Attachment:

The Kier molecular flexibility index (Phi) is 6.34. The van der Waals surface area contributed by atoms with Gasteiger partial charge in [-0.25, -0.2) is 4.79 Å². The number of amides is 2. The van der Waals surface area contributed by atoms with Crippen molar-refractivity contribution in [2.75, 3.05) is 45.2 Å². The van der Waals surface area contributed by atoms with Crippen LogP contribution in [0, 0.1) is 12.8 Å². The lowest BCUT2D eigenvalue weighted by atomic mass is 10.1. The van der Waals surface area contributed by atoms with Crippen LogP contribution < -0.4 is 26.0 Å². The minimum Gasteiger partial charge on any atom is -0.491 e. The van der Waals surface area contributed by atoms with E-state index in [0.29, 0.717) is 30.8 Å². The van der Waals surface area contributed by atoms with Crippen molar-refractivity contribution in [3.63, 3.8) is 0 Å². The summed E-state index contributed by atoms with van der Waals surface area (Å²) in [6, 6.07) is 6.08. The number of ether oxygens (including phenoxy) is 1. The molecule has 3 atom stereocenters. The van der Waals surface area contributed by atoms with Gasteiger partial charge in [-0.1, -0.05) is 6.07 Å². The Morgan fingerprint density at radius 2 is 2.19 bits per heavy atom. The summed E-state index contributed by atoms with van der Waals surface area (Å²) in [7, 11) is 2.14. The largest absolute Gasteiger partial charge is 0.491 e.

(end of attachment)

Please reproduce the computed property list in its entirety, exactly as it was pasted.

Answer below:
The Kier molecular flexibility index (Phi) is 6.34. The van der Waals surface area contributed by atoms with Gasteiger partial charge in [-0.25, -0.2) is 4.79 Å². The number of amides is 2. The van der Waals surface area contributed by atoms with Crippen molar-refractivity contribution in [2.75, 3.05) is 45.2 Å². The van der Waals surface area contributed by atoms with Crippen LogP contribution in [0, 0.1) is 12.8 Å². The lowest BCUT2D eigenvalue weighted by atomic mass is 10.1. The van der Waals surface area contributed by atoms with Crippen LogP contribution < -0.4 is 26.0 Å². The minimum Gasteiger partial charge on any atom is -0.491 e. The van der Waals surface area contributed by atoms with E-state index in [0.29, 0.717) is 30.8 Å². The van der Waals surface area contributed by atoms with Crippen molar-refractivity contribution in [3.63, 3.8) is 0 Å². The summed E-state index contributed by atoms with van der Waals surface area (Å²) in [6, 6.07) is 6.08. The number of ether oxygens (including phenoxy) is 1. The molecule has 3 atom stereocenters. The van der Waals surface area contributed by atoms with Gasteiger partial charge in [-0.1, -0.05) is 6.07 Å². The Morgan fingerprint density at radius 2 is 2.19 bits per heavy atom. The summed E-state index contributed by atoms with van der Waals surface area (Å²) in [7, 11) is 2.14. The largest absolute Gasteiger partial charge is 0.491 e.